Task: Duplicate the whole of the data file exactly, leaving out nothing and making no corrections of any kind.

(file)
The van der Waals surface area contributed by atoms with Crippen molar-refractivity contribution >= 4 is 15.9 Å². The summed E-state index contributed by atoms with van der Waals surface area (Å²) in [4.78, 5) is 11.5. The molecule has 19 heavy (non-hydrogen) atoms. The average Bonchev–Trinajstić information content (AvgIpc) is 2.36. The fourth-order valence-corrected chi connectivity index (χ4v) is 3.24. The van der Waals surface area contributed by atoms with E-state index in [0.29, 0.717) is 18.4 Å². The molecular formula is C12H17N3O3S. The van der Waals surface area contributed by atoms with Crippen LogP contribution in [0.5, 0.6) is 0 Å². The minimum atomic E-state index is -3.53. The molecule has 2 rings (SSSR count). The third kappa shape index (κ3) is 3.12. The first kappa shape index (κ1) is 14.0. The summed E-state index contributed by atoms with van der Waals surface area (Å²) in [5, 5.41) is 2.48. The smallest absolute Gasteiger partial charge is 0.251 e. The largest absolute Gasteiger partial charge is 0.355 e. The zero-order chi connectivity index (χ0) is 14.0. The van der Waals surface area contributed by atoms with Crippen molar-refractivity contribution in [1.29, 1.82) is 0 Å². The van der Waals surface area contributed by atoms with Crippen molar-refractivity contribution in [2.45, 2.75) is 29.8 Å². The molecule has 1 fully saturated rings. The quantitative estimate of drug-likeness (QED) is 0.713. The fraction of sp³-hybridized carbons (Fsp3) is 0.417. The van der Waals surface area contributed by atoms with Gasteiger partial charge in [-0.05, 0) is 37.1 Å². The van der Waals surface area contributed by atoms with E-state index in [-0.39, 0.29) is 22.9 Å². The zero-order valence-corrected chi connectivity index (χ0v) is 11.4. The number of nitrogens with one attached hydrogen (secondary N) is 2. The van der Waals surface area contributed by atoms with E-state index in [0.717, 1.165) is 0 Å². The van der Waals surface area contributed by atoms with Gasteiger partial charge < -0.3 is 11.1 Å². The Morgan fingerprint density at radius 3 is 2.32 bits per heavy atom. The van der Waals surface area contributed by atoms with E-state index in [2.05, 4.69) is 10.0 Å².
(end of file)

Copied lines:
The van der Waals surface area contributed by atoms with Crippen molar-refractivity contribution >= 4 is 15.9 Å². The summed E-state index contributed by atoms with van der Waals surface area (Å²) in [4.78, 5) is 11.5. The molecule has 19 heavy (non-hydrogen) atoms. The average Bonchev–Trinajstić information content (AvgIpc) is 2.36. The fourth-order valence-corrected chi connectivity index (χ4v) is 3.24. The van der Waals surface area contributed by atoms with E-state index in [0.29, 0.717) is 18.4 Å². The molecular formula is C12H17N3O3S. The van der Waals surface area contributed by atoms with Crippen LogP contribution in [0.5, 0.6) is 0 Å². The minimum atomic E-state index is -3.53. The molecule has 2 rings (SSSR count). The third kappa shape index (κ3) is 3.12. The first kappa shape index (κ1) is 14.0. The summed E-state index contributed by atoms with van der Waals surface area (Å²) in [5, 5.41) is 2.48. The smallest absolute Gasteiger partial charge is 0.251 e. The largest absolute Gasteiger partial charge is 0.355 e. The zero-order chi connectivity index (χ0) is 14.0. The van der Waals surface area contributed by atoms with Crippen molar-refractivity contribution in [1.29, 1.82) is 0 Å². The van der Waals surface area contributed by atoms with Crippen molar-refractivity contribution in [2.45, 2.75) is 29.8 Å². The molecule has 1 fully saturated rings. The quantitative estimate of drug-likeness (QED) is 0.713. The fraction of sp³-hybridized carbons (Fsp3) is 0.417. The van der Waals surface area contributed by atoms with Gasteiger partial charge in [-0.05, 0) is 37.1 Å². The van der Waals surface area contributed by atoms with E-state index in [-0.39, 0.29) is 22.9 Å². The zero-order valence-corrected chi connectivity index (χ0v) is 11.4. The number of nitrogens with one attached hydrogen (secondary N) is 2. The van der Waals surface area contributed by atoms with E-state index in [0.717, 1.165) is 0 Å². The van der Waals surface area contributed by atoms with Gasteiger partial charge < -0.3 is 11.1 Å². The Morgan fingerprint density at radius 3 is 2.32 bits per heavy atom. The van der Waals surface area contributed by atoms with E-state index in [2.05, 4.69) is 10.0 Å².